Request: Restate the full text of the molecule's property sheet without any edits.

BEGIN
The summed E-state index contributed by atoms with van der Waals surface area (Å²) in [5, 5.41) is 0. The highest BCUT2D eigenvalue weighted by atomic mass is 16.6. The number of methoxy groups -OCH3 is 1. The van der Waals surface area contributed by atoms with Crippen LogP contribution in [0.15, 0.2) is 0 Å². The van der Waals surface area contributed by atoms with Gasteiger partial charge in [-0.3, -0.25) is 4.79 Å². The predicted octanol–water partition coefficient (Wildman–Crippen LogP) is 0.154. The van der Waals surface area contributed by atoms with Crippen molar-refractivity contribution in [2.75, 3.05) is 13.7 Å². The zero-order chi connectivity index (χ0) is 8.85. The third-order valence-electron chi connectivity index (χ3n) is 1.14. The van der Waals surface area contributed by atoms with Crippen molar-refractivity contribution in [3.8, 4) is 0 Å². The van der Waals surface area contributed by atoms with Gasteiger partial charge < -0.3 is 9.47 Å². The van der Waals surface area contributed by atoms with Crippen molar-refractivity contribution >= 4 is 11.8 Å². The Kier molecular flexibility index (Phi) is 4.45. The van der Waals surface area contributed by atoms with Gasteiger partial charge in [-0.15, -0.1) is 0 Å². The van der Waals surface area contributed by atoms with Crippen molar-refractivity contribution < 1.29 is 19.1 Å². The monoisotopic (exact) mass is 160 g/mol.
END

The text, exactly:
The summed E-state index contributed by atoms with van der Waals surface area (Å²) in [5, 5.41) is 0. The highest BCUT2D eigenvalue weighted by atomic mass is 16.6. The number of methoxy groups -OCH3 is 1. The van der Waals surface area contributed by atoms with Crippen LogP contribution in [0.15, 0.2) is 0 Å². The van der Waals surface area contributed by atoms with Gasteiger partial charge in [-0.3, -0.25) is 4.79 Å². The predicted octanol–water partition coefficient (Wildman–Crippen LogP) is 0.154. The van der Waals surface area contributed by atoms with Crippen molar-refractivity contribution in [2.75, 3.05) is 13.7 Å². The zero-order chi connectivity index (χ0) is 8.85. The third-order valence-electron chi connectivity index (χ3n) is 1.14. The van der Waals surface area contributed by atoms with Crippen molar-refractivity contribution in [3.8, 4) is 0 Å². The van der Waals surface area contributed by atoms with Gasteiger partial charge < -0.3 is 9.47 Å². The van der Waals surface area contributed by atoms with Crippen molar-refractivity contribution >= 4 is 11.8 Å². The Kier molecular flexibility index (Phi) is 4.45. The van der Waals surface area contributed by atoms with Gasteiger partial charge in [-0.15, -0.1) is 0 Å². The van der Waals surface area contributed by atoms with Crippen molar-refractivity contribution < 1.29 is 19.1 Å². The monoisotopic (exact) mass is 160 g/mol.